Dr Robert Ouko, Kenya’s Minister of Foreign Affairs, murdered in February 1990 – who really killed him and why?
This could be significant: a Kenyan newspaper has actually published some of the truths surrounding the murder of Dr Robert Ouko and raised interesting questions that in the past have been suppressed. The Standard on Sunday ran the opinion piece, Why these questions must be answered in solving mystery of Ouko murder, in its ‘Take it or leave it’ column last weekend.
Regular Kenya Forum readers will know that we have made quite a study of the Ouko murder, expressing serious doubts as to the publicly available accounts as to what really happened and the manner in which the story has been told, or rather, how more often the true story has not been told (read, The murder of Dr Robert Ouko: Why it matters and what really happened, 6 February, 2011).
The Standard on Sunday article covers much of this ground but goes even further.
BRITISH DETECTIVES THEORIES DISPROVED
The article, published to coincide with the anniversary of the day Dr Ouko’s body was officially found in February 1990 near his Koru farm (it had been discovered by a local herdsboy three days before but he did not report the fact to the police) states that some of the British Scotland Yard detective John Troon’s theories as to motives for the murder have been disproved, as the Kenya Forum pointed out in September 2011 in its article,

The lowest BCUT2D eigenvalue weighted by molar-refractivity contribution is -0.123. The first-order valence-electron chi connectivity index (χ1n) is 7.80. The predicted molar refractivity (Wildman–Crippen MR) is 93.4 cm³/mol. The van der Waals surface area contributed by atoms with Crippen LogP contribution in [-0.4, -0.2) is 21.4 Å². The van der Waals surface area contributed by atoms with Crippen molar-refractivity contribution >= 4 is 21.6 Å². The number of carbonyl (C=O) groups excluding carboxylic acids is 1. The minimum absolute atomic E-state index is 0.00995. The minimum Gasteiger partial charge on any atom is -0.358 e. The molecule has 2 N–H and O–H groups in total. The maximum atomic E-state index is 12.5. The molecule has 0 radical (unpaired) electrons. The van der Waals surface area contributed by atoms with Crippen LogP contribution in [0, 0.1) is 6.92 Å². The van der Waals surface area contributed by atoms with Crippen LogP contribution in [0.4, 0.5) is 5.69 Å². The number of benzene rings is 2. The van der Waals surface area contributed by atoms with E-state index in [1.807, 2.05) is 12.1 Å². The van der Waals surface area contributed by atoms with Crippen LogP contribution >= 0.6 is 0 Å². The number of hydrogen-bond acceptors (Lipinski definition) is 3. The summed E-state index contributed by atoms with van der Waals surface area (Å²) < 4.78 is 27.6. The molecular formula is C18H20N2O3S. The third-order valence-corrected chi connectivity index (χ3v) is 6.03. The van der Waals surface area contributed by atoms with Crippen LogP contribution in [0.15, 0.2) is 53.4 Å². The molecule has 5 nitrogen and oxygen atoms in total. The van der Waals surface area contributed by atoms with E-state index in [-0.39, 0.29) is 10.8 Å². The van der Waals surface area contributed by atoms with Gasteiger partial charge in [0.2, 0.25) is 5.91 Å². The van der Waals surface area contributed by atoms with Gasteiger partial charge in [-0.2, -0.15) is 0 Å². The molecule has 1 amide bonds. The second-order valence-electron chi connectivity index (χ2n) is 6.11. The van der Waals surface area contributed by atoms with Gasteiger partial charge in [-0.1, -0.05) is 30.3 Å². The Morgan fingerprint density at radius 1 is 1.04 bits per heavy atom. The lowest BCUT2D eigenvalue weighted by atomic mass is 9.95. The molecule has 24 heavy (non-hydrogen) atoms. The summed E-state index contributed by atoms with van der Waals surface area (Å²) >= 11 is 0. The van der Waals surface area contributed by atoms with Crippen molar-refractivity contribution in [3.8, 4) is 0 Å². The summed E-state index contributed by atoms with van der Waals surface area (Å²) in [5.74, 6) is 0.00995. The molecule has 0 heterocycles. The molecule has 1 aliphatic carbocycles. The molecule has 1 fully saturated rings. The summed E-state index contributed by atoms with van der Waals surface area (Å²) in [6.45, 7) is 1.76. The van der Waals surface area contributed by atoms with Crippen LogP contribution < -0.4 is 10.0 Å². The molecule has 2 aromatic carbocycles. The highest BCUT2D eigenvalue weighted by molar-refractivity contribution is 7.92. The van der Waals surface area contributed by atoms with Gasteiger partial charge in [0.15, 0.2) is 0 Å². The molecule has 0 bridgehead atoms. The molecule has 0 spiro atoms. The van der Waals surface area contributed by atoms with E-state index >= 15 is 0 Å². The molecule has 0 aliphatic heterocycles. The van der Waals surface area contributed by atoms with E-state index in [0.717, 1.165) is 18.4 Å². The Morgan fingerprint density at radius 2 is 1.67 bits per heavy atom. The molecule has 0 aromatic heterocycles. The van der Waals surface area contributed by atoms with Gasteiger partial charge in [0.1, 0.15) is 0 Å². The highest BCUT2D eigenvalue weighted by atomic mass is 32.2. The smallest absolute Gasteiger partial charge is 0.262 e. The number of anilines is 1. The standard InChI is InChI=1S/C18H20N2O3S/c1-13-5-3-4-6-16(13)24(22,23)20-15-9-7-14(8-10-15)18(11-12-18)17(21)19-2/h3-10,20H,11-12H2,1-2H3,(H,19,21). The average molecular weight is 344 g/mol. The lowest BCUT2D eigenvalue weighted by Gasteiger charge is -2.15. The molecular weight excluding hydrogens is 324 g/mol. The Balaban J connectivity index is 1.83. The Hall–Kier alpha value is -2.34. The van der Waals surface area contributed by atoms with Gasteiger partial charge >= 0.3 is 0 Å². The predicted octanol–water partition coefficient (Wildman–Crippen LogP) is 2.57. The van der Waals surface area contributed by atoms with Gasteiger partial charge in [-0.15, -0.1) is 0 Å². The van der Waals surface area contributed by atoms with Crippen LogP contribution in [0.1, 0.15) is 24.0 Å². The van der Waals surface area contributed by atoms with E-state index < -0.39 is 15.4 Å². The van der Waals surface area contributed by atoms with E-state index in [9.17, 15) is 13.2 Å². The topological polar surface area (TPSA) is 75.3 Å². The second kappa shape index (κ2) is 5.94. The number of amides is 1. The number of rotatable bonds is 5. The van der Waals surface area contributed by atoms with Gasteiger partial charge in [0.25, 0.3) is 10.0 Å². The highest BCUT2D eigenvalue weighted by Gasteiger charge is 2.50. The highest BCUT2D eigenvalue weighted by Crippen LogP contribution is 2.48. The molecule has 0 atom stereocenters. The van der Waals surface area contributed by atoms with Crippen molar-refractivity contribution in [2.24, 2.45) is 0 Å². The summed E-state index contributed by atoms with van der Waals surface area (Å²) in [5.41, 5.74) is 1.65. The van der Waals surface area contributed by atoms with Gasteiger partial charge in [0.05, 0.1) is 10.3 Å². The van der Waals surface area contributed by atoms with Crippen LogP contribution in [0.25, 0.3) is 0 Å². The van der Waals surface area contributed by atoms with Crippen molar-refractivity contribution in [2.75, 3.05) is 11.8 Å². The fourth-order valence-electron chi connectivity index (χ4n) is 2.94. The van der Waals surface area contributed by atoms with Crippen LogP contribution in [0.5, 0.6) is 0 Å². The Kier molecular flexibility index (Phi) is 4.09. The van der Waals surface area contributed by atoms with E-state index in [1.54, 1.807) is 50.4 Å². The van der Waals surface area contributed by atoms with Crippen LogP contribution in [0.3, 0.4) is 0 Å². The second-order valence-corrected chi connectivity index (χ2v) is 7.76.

KISUMU MOLASSES PROJECT THEORY DEMOLISHED
The article goes on to demolish the ‘Kisumu Molasses project theory’, that Ouko was killed to cover up corruption allegations surrounding the rehabilitation of the Kisumu Molasses plant, and to discredited the sources of that theory, Domenico Airaghi and Marianne Briner-Mattern, supposedly directors of a company called BAK. The Kenya Forum too has written on this subject, for example in the article, Nicholas Biwott, Marianne Briner-Mattern, Raila Odinga and the Kisumu Molasses Project(18 September, 2012).
WASHINGTON TRIP THEORY DESTROYED
On it went to destroy the ‘Washington trip theory’ that Dr Ouko had met with President Bush during a visit by a Kenyan delegation led by President Moi to Washington, and/or embarrassed Moi during a press conference, enraging Moi and subsequently leading to Ouko’s sacking, banishment and murder. The article pointed out that there was no evidence of a row and overwhelming evidence that Ouko and Bush never met on the trip, as the Kenya Forum has written before in The TJRC’s dramatic findings about Dr Ouko’s murder: Why was it not reported? Whey were others silent for all these years?
What the Standard on Sunday article brought into the public domain were new allegations, apparently backed by documents recently released under US Freedom of Information laws, that suggest:
- Kenyan “interlocutors” approached the US Embassy in Nairobi a soon as a week after Ouko’s murder to misdirect the murder investigation;
- That one or more of these “interlocutors” may have been the murderer or murderers;
- That, allegedly, a “deal” was struck between US authorities and two, at one time, suspects in the case – DC Jonah Anguka and Barrack Mbajah, Dr Ouko’s ‘estranged brother’;
- That the British High Commission knew that ‘senior judges’ in Kenya were going to review Troon’s ‘Final Report’ to make ‘quite sure no surprises emerge’.
As the article concluded, many questions need to be answered (and it raises some very interesting ones) if the true story of Dr Ouko’s murder is to be told but at least, says the Kenya Forum, these questions are now being asked.